As I pointed out in my video, the hexagram arrangement on the Tree of Life marks out polarities linked to the planets and sephiroth, and one of the polarities is between Da’ath and Yesod, and between Saturn and the Moon.
Given that it has often been said that it is the “astral light” that is being worked with to make magick, I think it makes sense that Saturn and Da’ath come through here as key agents in both the shaping and the disruption of the astral, to bring about magick.
Continuing with the theme of eleven, the number of magick, the eleventh sign of the Zodiac is Aquarius, originally ruled by Saturn. Atu No 11 of the tarot is “Strength” or “Lust” (in the Crowley deck), showing Babalon riding The Beast, and is the path connecting Chesed and Gevurah. This shows the conjoining of opposites (of whatever polarity) which is involved in magick.
The number 11 however does not seem to indicate a natural union (without any sense of value judgement attached to “natural”). The 11° OTO originally referred to the use of anal intercourse, and in Grant’s reworking involved (non-procreative) heterosexual vaginal union during menstruation. Aquarius is ruled by Uranus in modern astrology, and Uranus is famous for its capacity to powerfully deviate from the “norm”, whether in terms of genius, self-expression or atrocity.
On this point I am reminded of a question which posed itself to me a few years ago. When looking at the wheel of the zodiac we can see that it divides in two between a broad Summer and Winter (which swap over in the Southern Hemisphere).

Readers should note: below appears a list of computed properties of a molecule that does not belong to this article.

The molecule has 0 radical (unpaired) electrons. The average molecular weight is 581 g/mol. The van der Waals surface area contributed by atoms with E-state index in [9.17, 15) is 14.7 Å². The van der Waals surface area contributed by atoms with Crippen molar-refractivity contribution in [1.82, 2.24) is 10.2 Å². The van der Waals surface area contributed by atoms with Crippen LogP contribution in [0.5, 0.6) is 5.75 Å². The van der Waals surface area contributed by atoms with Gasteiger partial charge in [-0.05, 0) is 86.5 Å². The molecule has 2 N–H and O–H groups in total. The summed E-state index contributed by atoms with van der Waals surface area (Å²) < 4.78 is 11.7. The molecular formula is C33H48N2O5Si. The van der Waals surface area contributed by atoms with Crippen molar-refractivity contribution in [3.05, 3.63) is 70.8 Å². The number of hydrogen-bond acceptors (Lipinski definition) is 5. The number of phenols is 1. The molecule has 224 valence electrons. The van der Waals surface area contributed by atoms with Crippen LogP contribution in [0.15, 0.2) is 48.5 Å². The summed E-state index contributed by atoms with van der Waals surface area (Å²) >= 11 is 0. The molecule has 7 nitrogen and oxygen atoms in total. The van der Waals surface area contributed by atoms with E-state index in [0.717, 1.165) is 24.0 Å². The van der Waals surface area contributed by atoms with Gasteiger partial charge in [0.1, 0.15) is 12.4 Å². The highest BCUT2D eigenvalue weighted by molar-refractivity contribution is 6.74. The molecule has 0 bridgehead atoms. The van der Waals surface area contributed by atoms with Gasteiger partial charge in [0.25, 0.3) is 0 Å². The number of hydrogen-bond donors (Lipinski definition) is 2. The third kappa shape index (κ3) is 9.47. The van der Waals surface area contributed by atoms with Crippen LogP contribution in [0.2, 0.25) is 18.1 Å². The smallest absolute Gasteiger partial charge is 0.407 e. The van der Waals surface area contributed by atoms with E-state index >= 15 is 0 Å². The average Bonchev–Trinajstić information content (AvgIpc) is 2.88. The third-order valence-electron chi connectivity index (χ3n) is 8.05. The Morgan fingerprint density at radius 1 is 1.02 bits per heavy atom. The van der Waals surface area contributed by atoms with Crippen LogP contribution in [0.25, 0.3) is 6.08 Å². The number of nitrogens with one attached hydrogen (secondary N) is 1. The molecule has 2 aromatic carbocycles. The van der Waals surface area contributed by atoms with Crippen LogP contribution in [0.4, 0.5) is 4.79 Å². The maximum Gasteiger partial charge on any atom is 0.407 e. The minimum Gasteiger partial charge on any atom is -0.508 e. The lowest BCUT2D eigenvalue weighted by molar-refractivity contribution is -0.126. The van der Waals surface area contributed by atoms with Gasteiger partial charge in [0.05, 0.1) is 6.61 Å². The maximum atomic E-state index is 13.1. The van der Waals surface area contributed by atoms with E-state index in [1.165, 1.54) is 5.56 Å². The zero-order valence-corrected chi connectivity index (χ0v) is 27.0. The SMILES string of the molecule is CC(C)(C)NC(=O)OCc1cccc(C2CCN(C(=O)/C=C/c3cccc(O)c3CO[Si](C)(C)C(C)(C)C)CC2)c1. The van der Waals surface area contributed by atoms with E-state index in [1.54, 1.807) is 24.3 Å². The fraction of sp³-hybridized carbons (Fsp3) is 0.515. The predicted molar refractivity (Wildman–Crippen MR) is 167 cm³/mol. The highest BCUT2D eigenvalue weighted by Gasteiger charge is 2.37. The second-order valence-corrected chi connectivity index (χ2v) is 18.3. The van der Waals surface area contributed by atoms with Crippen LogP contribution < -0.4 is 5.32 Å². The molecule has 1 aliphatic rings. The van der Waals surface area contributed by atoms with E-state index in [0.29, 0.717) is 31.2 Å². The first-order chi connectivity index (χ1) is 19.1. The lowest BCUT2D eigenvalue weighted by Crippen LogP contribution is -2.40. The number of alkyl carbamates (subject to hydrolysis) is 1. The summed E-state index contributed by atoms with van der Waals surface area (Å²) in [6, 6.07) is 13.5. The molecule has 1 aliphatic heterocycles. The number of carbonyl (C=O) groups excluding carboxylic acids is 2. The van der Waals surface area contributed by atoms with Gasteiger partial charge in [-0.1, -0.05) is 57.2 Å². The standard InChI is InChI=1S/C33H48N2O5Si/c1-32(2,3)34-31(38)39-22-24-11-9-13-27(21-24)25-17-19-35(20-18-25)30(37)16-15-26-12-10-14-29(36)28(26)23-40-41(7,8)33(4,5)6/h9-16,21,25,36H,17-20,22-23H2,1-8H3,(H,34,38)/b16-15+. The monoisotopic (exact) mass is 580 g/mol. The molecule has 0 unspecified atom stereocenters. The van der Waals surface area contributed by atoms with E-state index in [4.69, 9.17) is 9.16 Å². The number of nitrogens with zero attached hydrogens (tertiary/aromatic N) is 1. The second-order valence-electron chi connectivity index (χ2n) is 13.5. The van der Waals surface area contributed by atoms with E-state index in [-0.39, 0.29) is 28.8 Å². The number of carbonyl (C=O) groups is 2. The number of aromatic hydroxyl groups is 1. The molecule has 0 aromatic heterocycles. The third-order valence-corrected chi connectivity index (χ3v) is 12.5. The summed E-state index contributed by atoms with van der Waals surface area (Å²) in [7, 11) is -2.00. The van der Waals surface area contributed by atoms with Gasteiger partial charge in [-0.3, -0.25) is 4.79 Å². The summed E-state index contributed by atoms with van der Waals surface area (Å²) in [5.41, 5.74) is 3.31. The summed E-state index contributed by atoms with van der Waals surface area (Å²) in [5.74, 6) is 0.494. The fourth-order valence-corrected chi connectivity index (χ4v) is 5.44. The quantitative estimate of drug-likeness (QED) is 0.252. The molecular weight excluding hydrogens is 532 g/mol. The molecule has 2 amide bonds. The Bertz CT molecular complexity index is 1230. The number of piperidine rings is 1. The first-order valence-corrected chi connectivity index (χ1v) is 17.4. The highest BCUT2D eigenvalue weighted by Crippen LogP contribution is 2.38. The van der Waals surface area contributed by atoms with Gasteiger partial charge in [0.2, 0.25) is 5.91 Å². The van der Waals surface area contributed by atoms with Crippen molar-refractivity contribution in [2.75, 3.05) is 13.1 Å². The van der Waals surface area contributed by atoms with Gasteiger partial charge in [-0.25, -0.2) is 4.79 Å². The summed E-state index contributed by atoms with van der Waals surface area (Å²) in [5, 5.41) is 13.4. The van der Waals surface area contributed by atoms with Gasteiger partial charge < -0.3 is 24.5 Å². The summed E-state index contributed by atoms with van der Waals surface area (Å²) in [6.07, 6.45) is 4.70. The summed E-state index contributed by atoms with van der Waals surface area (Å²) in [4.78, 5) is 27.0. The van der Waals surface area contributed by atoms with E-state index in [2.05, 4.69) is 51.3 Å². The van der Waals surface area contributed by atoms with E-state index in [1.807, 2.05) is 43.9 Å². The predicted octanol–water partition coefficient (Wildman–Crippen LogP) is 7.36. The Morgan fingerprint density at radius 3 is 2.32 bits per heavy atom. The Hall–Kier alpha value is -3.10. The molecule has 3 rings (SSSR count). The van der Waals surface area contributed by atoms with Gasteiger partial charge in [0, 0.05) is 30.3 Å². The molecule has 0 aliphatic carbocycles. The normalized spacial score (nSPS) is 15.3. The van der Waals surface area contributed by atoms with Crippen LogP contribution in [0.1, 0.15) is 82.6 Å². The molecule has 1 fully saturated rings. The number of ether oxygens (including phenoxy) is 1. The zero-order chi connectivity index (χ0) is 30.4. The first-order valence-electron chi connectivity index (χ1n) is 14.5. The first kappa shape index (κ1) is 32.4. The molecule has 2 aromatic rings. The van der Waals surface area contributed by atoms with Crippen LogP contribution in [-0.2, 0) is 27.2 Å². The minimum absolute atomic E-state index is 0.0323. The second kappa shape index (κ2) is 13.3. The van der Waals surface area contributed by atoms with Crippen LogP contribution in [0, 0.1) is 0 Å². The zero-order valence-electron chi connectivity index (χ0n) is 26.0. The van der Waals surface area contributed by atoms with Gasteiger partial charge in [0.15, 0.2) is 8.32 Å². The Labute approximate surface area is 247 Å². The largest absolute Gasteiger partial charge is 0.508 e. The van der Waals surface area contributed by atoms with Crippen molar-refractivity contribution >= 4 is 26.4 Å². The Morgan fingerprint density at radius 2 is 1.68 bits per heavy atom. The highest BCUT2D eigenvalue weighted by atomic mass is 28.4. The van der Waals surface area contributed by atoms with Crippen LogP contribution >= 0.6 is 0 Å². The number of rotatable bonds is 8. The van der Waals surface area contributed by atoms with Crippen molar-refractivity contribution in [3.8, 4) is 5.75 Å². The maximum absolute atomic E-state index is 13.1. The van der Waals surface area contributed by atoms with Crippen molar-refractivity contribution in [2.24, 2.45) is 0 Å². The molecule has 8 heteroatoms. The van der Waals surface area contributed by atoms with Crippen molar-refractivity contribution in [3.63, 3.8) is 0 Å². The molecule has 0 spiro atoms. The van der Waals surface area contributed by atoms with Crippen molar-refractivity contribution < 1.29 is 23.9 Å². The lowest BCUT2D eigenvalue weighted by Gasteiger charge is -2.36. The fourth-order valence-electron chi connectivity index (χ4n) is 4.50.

Summer starts with a sign ruled by Venus, progresses through Mercury to a union of the Moon and Sun at the heart of Summer, before leaving via a Mercury and then a Venus ruled sign.
We then enter Winter through a Mars ruled sign, travelling through a Jupiter sign, before we get to the combination at the heart of Winter; two Saturn ruled signs. We then exit Winter in reverse order, through Jupiter and Mars.
I always wondered, what was the union of Saturns? In one sense I think it is a union across worlds (or universes). In fact the “unnatural union” requires this, for it is a union of sames (Saturn-Saturn) whose polarity must involve another dimension. So there is a trans-dimensional quality to this magick. In fact, this is spirituality in the raw. The congress of and with spirit.
The two signs involved are Capricorn and Aquarius, the 10th and 11th signs. 10 + 11 = 21. The 21st Atu of the tarot is The World (or The Universe), the card of success and fulfilment, ruled by Saturn (again). It is the path that links Yesod to Malkuth (the material).
Here I believe we do see a formula of magick, mapped out in the Qabalah and the zodiac. Yesod is the magick mirror, capable (necessarily) of reflecting both the repetition of the natural and the incursion of the supernatural. It is a mirror that we can tilt towards this world or the other.
Saturn is the key planet, and Da’ath the key sephira, but of course there is a lot more to life than this, and plenty to enjoy and work with in the realm of Nature. For some of us though, other kinds of work also seem to be pushed upon us.
Some blessings are strange indeed, and some strangenesses a blessing.
Love, and do what thou wilt.
* and this post